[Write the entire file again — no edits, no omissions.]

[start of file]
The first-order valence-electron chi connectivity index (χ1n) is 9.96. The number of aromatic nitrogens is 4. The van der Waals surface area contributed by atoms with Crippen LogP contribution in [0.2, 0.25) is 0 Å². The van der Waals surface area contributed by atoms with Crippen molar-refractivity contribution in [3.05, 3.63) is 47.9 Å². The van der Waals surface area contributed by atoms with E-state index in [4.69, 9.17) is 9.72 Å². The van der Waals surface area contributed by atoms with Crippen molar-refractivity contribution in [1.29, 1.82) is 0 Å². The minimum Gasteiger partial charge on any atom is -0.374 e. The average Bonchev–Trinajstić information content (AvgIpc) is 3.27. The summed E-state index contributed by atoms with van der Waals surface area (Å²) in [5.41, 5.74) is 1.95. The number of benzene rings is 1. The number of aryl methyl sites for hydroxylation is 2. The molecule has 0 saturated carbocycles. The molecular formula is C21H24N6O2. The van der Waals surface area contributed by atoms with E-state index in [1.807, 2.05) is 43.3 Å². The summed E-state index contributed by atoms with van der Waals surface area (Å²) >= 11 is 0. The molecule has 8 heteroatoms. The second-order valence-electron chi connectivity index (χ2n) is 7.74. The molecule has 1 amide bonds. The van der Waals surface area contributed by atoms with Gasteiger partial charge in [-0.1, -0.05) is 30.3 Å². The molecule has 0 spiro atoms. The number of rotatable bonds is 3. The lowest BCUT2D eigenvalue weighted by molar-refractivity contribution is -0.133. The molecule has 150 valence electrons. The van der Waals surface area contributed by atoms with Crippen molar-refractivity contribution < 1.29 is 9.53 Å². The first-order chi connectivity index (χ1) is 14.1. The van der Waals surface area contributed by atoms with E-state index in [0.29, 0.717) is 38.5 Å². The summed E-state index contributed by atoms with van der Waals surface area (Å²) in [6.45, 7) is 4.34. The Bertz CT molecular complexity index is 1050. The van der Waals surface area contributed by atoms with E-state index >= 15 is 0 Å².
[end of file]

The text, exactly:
The first-order valence-electron chi connectivity index (χ1n) is 9.96. The number of aromatic nitrogens is 4. The van der Waals surface area contributed by atoms with Crippen LogP contribution in [0.2, 0.25) is 0 Å². The van der Waals surface area contributed by atoms with Crippen molar-refractivity contribution in [3.05, 3.63) is 47.9 Å². The van der Waals surface area contributed by atoms with E-state index in [4.69, 9.17) is 9.72 Å². The van der Waals surface area contributed by atoms with Crippen molar-refractivity contribution in [1.29, 1.82) is 0 Å². The minimum Gasteiger partial charge on any atom is -0.374 e. The average Bonchev–Trinajstić information content (AvgIpc) is 3.27. The summed E-state index contributed by atoms with van der Waals surface area (Å²) in [5.41, 5.74) is 1.95. The number of benzene rings is 1. The number of aryl methyl sites for hydroxylation is 2. The molecule has 0 saturated carbocycles. The molecular formula is C21H24N6O2. The van der Waals surface area contributed by atoms with E-state index in [1.807, 2.05) is 43.3 Å². The summed E-state index contributed by atoms with van der Waals surface area (Å²) >= 11 is 0. The molecule has 8 heteroatoms. The second-order valence-electron chi connectivity index (χ2n) is 7.74. The molecule has 1 amide bonds. The van der Waals surface area contributed by atoms with Gasteiger partial charge in [-0.1, -0.05) is 30.3 Å². The molecule has 0 spiro atoms. The number of rotatable bonds is 3. The lowest BCUT2D eigenvalue weighted by molar-refractivity contribution is -0.133. The molecule has 150 valence electrons. The van der Waals surface area contributed by atoms with Crippen molar-refractivity contribution < 1.29 is 9.53 Å². The first-order chi connectivity index (χ1) is 14.1. The van der Waals surface area contributed by atoms with E-state index in [0.29, 0.717) is 38.5 Å². The summed E-state index contributed by atoms with van der Waals surface area (Å²) in [6.45, 7) is 4.34. The Bertz CT molecular complexity index is 1050. The van der Waals surface area contributed by atoms with E-state index >= 15 is 0 Å².